Antony Beevor on Yang Kyoungjong
Antony Beevor released a history of The Second World War last year that emphasizes the extraordinary human disruption of the conflict; the travails of those who lived as well as the losses of those who died. He also seeks to link the Asian and European conflicts more tightly. The book begins with the tale of Yang Kyoungjong, which has an indefinable appeal to anyone who thinks about the history of the Korean peninsula:
"In June 1944, a young soldier surrendered to American paratroopers in the Allied invasion of Normandy. At first his captors thought that he was Japanese, but he was in fact Korean. His name was Yang Kyoungjong. In 1938, at the age of eighteen, Yang had been forcibly conscripted by the Japanese into their Kwantung Army in Manchuria. A year later, he was captured by the Red Army after the Battle of Khalkhin Gol and sent to a labour camp. The Soviet military authorities, at a moment of crisis in 1942, drafted him along with thousands of other prisoners into their forces. Then, early in 1943 he was taken prisoner by the German army at the Battle of Kharkov in Ukraine. In 1944, now in German uniform, he was sent to France to serve with an Ostbataillon supposedly boosting the strength of the Atlantic Wall at the base of the Cotentin Peninsular inland from Utah Beach. After time in a prison camp in Britain, he went to the United States where he said nothing of his past. He settled there and finally died in Illinois in 1982 [SH Comment: Other accounts we could find suggest he died in 1992]."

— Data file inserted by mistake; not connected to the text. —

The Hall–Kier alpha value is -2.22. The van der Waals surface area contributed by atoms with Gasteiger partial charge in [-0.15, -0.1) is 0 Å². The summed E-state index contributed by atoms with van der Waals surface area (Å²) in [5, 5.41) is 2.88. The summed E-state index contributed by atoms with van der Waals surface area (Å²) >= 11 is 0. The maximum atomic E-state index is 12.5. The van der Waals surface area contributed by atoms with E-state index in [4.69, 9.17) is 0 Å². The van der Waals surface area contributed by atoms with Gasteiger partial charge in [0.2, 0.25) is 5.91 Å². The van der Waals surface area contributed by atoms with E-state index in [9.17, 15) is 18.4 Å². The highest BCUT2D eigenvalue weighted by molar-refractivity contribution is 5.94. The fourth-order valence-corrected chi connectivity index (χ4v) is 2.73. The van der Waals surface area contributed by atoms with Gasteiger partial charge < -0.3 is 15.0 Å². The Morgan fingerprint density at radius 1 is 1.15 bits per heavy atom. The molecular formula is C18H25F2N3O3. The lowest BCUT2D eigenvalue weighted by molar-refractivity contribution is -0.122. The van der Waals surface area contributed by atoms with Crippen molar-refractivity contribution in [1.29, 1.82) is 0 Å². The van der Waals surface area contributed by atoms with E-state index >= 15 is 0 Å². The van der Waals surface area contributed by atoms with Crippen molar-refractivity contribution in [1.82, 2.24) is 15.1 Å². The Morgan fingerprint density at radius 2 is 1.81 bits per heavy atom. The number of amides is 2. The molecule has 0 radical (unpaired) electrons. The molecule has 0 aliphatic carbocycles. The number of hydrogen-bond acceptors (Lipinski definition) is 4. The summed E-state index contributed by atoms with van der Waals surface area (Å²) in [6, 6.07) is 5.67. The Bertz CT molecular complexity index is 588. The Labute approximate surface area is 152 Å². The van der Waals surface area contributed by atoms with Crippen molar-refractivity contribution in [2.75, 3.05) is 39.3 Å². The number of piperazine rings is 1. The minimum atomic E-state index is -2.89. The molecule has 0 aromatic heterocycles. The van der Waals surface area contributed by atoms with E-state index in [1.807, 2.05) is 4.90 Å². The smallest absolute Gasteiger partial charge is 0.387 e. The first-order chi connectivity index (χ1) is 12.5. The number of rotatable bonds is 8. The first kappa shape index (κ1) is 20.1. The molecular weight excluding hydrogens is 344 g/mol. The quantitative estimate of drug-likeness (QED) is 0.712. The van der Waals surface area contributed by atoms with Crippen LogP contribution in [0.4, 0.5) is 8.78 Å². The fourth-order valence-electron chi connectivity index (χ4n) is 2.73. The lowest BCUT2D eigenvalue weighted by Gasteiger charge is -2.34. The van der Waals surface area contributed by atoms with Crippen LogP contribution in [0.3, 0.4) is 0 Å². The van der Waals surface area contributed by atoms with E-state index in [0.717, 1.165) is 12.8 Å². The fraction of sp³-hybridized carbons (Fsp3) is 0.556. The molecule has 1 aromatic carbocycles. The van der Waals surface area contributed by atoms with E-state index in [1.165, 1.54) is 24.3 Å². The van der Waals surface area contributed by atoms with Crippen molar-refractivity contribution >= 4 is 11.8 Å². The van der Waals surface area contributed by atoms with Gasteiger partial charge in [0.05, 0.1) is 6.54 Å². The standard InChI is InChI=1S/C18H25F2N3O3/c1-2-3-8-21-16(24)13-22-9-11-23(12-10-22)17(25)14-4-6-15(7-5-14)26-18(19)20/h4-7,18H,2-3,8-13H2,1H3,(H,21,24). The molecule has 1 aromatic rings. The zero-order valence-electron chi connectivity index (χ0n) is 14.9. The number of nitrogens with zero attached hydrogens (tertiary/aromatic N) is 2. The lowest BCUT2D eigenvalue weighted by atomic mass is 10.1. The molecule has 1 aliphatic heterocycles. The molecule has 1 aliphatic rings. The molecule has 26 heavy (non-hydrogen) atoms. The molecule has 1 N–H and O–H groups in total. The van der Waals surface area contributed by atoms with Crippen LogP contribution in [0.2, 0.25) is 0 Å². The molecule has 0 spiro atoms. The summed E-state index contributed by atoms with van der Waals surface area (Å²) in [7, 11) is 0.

The story was broken in 2002 and became a sensation in South Korea, inspiring Kang Je-gyu's 2011 film "My Way." Beevor tells the tale at greater length in a long essay in the Daily Mail.
So why the appeal? Is it the appalling luck of this individual, or his ability to survive it all? Above all, the story shows the incredible disruption of great power ambitions: the Japanese conscriptions in its colonies; the Japanese clashes with the Soviets in the late 30s where their empires intersected on the Asian mainland; the herculean Russian efforts against the Germans; and the subsequent German use of captured Russian soldiers in their effort to hold the European continent.
Thanks to Michael Munk for bringing this to our attention.